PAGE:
Our Greatest Fear
(Story of October 26, 1944)
(text in italics by Edward Hinrichs)
This story explains why we all fear midair collisions. In a
matter of minutes the lives of 16 men are taken. We all are aware of the
dangers of formation flying, but also know that formation flying is our
best defense against the German fighter planes. So, it is a choice between
a rock and a hard place.
While the Group was assembling for this mission, plane #
4337906 and plane # 4338696 from this Group collided at 1117
hours at 15,000 feet, approximately four miles west of our base, Deopham
Green. When the first plane, piloted by 2nd\Lt. Robert Specht, hit prop
wash, it wobbled, lost altitude and settled down on the second plane, #
4338696 piloted by 1st/Lt. Wallace Bragg. Both ships broke up and
Specht's plane, # 4337906, exploded into flames. The tail gunners
from both ships managed to bail out and escape. All other crew members
were killed. The two survivors were Sgt. Louis Correia and Harry Betts.
Correia was retrained as a toggalier and completed 25 missions.
Below is the story of this crash by Louis Correia, the tail gunner
on plane # 4337906. This was given to me in February, 1993.
The facts as I remember them now may or may not differ from the
statements that I made later that day after the crash. It was a very
trying and tragic time for me, and I rushed through the whole thing. Glad
to get it over with.
We were a new crew with a new B17G (Flying Fortress) heavy bomber
and we were assigned to the 730th Squadron. We were immediately thrown
into and absorbed into the hectic and steady bombing schedule that we and
the English were then trying to maintain: we bombing in the day time and
the British bombing in the night.
This bombing pattern was adopted shortly after the Americans flew their
first combat mission on August 17, 1942. The English believed that the
Americans should carry on their bombing raid the same way that had became
a successful pattern. This was all settled on Jan. 21, 1943
An order was issued at Casablanca, Morocco, North Africa, called the
Casablanca Directive, by the British and Americans, that had been approved
by President Roosevelt and Prime Minister Churchill. This settled a long
held dispute. The English had from the start insisted that the American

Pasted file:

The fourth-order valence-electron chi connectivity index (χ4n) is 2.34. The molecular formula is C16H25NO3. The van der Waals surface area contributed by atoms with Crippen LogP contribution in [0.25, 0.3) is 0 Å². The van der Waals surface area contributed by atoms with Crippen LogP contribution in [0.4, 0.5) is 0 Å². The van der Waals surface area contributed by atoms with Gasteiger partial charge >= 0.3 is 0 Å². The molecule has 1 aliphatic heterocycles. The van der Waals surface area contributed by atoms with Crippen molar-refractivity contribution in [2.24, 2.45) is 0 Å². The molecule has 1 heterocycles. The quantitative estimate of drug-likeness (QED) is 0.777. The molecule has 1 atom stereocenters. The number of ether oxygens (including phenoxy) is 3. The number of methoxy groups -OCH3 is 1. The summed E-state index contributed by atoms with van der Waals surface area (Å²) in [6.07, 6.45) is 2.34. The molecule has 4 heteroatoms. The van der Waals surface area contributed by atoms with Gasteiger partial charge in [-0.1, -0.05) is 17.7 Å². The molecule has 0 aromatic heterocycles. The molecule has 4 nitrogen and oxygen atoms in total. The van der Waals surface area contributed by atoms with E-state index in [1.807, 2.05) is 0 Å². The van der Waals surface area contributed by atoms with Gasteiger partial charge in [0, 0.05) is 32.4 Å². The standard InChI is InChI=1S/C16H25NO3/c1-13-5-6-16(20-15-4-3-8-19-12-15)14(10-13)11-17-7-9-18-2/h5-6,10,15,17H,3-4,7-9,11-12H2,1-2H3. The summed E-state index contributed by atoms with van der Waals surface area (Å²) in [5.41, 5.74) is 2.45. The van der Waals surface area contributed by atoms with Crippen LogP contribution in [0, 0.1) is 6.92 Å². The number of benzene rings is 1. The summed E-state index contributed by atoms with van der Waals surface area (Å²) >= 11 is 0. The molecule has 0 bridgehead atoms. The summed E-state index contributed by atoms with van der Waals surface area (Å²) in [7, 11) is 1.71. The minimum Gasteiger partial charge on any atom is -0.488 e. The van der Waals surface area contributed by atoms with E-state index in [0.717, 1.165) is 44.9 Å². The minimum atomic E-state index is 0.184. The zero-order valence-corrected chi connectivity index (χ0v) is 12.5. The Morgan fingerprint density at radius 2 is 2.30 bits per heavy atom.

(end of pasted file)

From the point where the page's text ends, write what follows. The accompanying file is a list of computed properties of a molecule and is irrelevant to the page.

Air Force should join up with the R. A. F. and do their bombing at night
along with the R.A.F. The Americans insisted that daylight bombing was so
much more accurate that the same results could be achieved with one tenth
the force the English were employing. The fact that as of this date the
Americans had not dropped a single bomb in Germany, almost gave Prime
Minister Churchill his way. General Arnold called England for General
Eaker to fly to Africa and to see if he could possibly change Churchill's
mind, as he was a very persuasive talker. He knew that Churchill liked
catchy phrases and made an outline of one single page that listed eight
reasons why the Americans should continue daylight bombing and have their
own organization. The one reason that Churchill loved was "The English
bombing at night, the Americans during the day, the Germans would be
bombed around the clock." His argument carried.
It did not take long to get our feet wet, or you might say baptized by
fire, because on just our second mission our plane took one hell of a
pasting and I found out, just as many another airman before me, why
the B17 was called a Flying Fortress. It could take a beating and it
sure as hell could dish one out.
The tail was riddled by flak, yet no real damage had been done, and I
Just a few days later, October 26, 1944, was to be our 4th mission and
most memorable of all my 2 missions. We were to take part in the bombing
of the tank and locomotive works at Hanover, Germany, but we were involved
in a midair collision while forming. We were flying plane #
My crew mates on this mission were:
||Robert G. Specht
||Francis F. Naurer
||Paul A. Cross
||Marvin F. Knapp
||Wendell B. Moore
||B. T. Gunner
||Jackie P. Bishop
The names of the men abroad the other plane, A/C # 4337906 (also
from Squadron 730) that we collide with were:
||Wallace C. Bragg
||Harlan P. Humphrey
||Robert E. Willis
||Robert C. Bray
||Albert L. Halvorsen
||Melvin J Cecil
||B. T. Gunner
||Henry F. Calosso
||Harry J. Betts
The two planes collided in midair in a most tragic and spectacular
collision while assembling at 15,000 ft. I felt the vibrations as our
B17 got caught in the propwash of the preceding planes and it
actually stood on its wing just before we dropped. We must have fallen
more than a thousand feet before Specht and Naurer, and no doubt the
engineer also, could regain control.
But regain control they did, although for just a short time. We were
almost back up and in formation, when again we were in the most violent
turbulence I had ever known. I can still hear and feel the roar of those
four engines as they fought to hold their own. It was not to be.